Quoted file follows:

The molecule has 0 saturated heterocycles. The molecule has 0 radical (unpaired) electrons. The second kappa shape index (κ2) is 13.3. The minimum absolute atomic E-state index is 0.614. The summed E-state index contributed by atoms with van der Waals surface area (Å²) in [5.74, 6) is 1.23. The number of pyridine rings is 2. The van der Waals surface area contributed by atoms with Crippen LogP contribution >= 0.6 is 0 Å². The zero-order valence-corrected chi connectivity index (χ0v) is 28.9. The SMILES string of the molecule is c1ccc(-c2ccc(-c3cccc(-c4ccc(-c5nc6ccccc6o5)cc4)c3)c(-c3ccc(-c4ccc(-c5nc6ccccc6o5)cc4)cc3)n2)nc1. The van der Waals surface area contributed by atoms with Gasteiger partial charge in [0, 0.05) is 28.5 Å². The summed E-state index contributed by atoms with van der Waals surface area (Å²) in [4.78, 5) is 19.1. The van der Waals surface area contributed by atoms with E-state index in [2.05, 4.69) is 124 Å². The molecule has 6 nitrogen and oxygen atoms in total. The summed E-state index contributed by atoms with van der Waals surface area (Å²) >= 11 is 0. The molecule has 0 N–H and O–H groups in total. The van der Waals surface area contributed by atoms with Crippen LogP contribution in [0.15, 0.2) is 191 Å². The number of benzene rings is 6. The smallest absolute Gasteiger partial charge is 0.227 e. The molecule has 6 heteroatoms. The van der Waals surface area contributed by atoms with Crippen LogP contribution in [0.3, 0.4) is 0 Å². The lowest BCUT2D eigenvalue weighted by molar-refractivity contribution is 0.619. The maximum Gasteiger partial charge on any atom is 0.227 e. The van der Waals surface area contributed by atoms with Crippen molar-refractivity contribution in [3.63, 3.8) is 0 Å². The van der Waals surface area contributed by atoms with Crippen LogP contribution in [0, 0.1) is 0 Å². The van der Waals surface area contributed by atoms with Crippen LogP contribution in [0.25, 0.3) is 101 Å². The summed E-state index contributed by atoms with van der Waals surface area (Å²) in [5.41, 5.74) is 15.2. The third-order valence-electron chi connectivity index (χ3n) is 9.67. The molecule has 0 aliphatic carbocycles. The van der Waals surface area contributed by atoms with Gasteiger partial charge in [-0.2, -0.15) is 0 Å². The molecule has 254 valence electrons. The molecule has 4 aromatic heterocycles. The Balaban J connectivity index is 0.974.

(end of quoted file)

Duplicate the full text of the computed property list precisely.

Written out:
The molecule has 0 saturated heterocycles. The molecule has 0 radical (unpaired) electrons. The second kappa shape index (κ2) is 13.3. The minimum absolute atomic E-state index is 0.614. The summed E-state index contributed by atoms with van der Waals surface area (Å²) in [5.74, 6) is 1.23. The number of pyridine rings is 2. The van der Waals surface area contributed by atoms with Crippen LogP contribution >= 0.6 is 0 Å². The zero-order valence-corrected chi connectivity index (χ0v) is 28.9. The SMILES string of the molecule is c1ccc(-c2ccc(-c3cccc(-c4ccc(-c5nc6ccccc6o5)cc4)c3)c(-c3ccc(-c4ccc(-c5nc6ccccc6o5)cc4)cc3)n2)nc1. The van der Waals surface area contributed by atoms with Gasteiger partial charge in [0, 0.05) is 28.5 Å². The summed E-state index contributed by atoms with van der Waals surface area (Å²) in [4.78, 5) is 19.1. The van der Waals surface area contributed by atoms with E-state index in [2.05, 4.69) is 124 Å². The molecule has 6 nitrogen and oxygen atoms in total. The summed E-state index contributed by atoms with van der Waals surface area (Å²) >= 11 is 0. The molecule has 0 N–H and O–H groups in total. The van der Waals surface area contributed by atoms with Crippen LogP contribution in [0.15, 0.2) is 191 Å². The number of benzene rings is 6. The smallest absolute Gasteiger partial charge is 0.227 e. The molecule has 6 heteroatoms. The van der Waals surface area contributed by atoms with Crippen LogP contribution in [0.3, 0.4) is 0 Å². The lowest BCUT2D eigenvalue weighted by molar-refractivity contribution is 0.619. The maximum Gasteiger partial charge on any atom is 0.227 e. The van der Waals surface area contributed by atoms with Crippen molar-refractivity contribution in [3.63, 3.8) is 0 Å². The van der Waals surface area contributed by atoms with Crippen LogP contribution in [0, 0.1) is 0 Å². The van der Waals surface area contributed by atoms with Crippen LogP contribution in [0.25, 0.3) is 101 Å². The summed E-state index contributed by atoms with van der Waals surface area (Å²) in [5.41, 5.74) is 15.2. The third-order valence-electron chi connectivity index (χ3n) is 9.67. The molecule has 0 aliphatic carbocycles. The van der Waals surface area contributed by atoms with Gasteiger partial charge in [-0.2, -0.15) is 0 Å². The molecule has 254 valence electrons. The molecule has 4 aromatic heterocycles. The Balaban J connectivity index is 0.974.